: An urban slum profile is created through the development of a detailed databaseon the human resources and the physical infrastructure. The data on human resources will focus onindividual skills and professional abilities. Aggregation will be available at the household level andthe entire slum level. Data on physical infrastructure will be available at the slum level, to belinked to the household level at a later date.The development of the database on human resources will begin with the census records and thevoters’ list – their verification and validation – and move on towards details on individuals. Dataon health will be most important, particularly for children below the age of fifteen, and willinclude medical history pertaining to vaccination, major diseases and any known genetic traits. Inaddition, reproductive health data for women between the age group of 15-45 will be collected andcollated. At the social level, incidences of malaria, water-borne, air-borne and other specific healthhazards will be documented.Data on education will not be restricted only to the formal mode, but also assess the skill levelsacquired through experience and other non-formal modes of learning. Relating this to livelihood,in terms of nature of work, mode of operation and available references, will be a more precisemethod of assessing the knowledge level. Given the fact that a large number of individuals in thiscountry are under-employed, rather than unemployed, it is also necessary to probe for skills thatare not self-evident to the individuals themselves, e.g. traditional songs, dances, handicraft etc.Data on physical infrastructure will include details on roads, water supply, drainage, electricity etc.In addition, details of the available public facilities like health centres, educational institutions etc.are important. An important aspect will be the details on cost – both capital as well as recurring – of infrastructure. Related to the costs will be the institutional mechanisms for meeting theseexpenses. The role of civic authorities, people’s representatives and funding agencies need to bespelt out clearly with regard to each available infrastructure in a particular slum area.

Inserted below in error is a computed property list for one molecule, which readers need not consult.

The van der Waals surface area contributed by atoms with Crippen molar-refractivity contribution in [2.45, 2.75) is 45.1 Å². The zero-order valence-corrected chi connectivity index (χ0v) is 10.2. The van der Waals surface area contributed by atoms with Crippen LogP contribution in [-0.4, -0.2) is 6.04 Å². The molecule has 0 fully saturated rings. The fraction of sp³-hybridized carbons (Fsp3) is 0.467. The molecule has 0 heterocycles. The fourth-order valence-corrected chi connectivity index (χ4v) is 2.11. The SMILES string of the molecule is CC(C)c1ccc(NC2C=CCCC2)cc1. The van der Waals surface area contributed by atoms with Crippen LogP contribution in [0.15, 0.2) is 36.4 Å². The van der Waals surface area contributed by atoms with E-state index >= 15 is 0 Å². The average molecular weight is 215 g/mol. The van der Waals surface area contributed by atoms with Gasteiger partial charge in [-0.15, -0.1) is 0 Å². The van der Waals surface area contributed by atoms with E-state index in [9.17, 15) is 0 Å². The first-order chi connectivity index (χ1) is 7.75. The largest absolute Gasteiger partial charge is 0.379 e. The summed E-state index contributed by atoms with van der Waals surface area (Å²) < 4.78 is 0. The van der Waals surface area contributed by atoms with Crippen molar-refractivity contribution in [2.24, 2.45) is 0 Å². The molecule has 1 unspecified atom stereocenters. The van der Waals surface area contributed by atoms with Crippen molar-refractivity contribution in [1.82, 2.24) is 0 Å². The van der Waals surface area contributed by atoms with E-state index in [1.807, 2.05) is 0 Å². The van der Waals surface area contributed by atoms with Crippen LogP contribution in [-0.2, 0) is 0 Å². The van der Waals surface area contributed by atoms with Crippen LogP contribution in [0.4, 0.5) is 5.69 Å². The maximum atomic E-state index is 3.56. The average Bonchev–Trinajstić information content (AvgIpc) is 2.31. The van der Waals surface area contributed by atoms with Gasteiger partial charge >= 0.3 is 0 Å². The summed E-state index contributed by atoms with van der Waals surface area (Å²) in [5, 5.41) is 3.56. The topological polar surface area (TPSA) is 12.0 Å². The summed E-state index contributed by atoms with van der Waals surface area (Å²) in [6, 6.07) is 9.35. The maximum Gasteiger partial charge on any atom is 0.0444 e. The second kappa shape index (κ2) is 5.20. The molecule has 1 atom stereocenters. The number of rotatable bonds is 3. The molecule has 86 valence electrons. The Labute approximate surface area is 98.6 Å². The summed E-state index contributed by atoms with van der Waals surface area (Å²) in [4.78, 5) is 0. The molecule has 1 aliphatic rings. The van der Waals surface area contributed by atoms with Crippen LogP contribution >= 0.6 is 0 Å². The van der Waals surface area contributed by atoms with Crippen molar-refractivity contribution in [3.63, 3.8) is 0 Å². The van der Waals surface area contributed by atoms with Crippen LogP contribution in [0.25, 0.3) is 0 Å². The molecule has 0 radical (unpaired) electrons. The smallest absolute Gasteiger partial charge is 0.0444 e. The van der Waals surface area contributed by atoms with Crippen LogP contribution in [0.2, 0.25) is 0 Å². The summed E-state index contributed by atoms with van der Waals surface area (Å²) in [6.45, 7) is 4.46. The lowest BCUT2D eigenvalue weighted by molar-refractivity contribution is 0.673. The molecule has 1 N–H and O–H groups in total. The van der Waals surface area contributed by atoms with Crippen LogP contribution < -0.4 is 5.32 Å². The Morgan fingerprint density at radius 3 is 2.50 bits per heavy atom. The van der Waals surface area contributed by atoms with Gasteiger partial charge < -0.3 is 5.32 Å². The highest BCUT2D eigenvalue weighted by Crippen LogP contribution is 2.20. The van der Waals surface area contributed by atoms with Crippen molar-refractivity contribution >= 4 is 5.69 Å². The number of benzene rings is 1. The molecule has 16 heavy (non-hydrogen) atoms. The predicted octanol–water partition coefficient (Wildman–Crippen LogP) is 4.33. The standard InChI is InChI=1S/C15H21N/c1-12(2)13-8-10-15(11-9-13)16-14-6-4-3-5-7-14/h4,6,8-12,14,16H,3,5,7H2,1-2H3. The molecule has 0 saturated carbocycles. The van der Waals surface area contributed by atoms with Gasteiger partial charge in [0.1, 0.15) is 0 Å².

Networking of information
: This is needed at three different levels – the intra-community network, theslum-city network and the worldwide network.The intra-community network will seek to enhance the basic awareness of the communitiesregarding developmental programmes, their costs and management framework. Communityownership and decentralised management mechanisms will lead to reduced transaction costs at the